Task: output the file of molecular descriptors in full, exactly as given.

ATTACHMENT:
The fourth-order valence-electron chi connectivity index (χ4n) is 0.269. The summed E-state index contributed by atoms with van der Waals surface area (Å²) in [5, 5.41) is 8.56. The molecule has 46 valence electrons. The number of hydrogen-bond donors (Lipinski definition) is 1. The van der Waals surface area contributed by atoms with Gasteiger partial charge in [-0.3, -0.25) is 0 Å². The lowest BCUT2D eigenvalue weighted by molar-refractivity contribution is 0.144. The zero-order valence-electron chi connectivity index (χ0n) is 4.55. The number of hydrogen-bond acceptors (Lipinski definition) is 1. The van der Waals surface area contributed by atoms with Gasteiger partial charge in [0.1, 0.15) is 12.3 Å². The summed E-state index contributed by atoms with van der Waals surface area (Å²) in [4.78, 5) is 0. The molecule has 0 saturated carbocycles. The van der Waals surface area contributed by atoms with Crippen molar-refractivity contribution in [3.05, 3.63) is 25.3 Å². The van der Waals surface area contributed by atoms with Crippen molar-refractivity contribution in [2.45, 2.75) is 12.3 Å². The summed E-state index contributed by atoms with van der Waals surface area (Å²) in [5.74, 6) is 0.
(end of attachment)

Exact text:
The fourth-order valence-electron chi connectivity index (χ4n) is 0.269. The summed E-state index contributed by atoms with van der Waals surface area (Å²) in [5, 5.41) is 8.56. The molecule has 46 valence electrons. The number of hydrogen-bond donors (Lipinski definition) is 1. The van der Waals surface area contributed by atoms with Gasteiger partial charge in [-0.3, -0.25) is 0 Å². The lowest BCUT2D eigenvalue weighted by molar-refractivity contribution is 0.144. The zero-order valence-electron chi connectivity index (χ0n) is 4.55. The number of hydrogen-bond acceptors (Lipinski definition) is 1. The van der Waals surface area contributed by atoms with Gasteiger partial charge in [0.1, 0.15) is 12.3 Å². The summed E-state index contributed by atoms with van der Waals surface area (Å²) in [4.78, 5) is 0. The molecule has 0 saturated carbocycles. The van der Waals surface area contributed by atoms with Crippen molar-refractivity contribution in [3.05, 3.63) is 25.3 Å². The van der Waals surface area contributed by atoms with Crippen molar-refractivity contribution in [2.45, 2.75) is 12.3 Å². The summed E-state index contributed by atoms with van der Waals surface area (Å²) in [5.74, 6) is 0.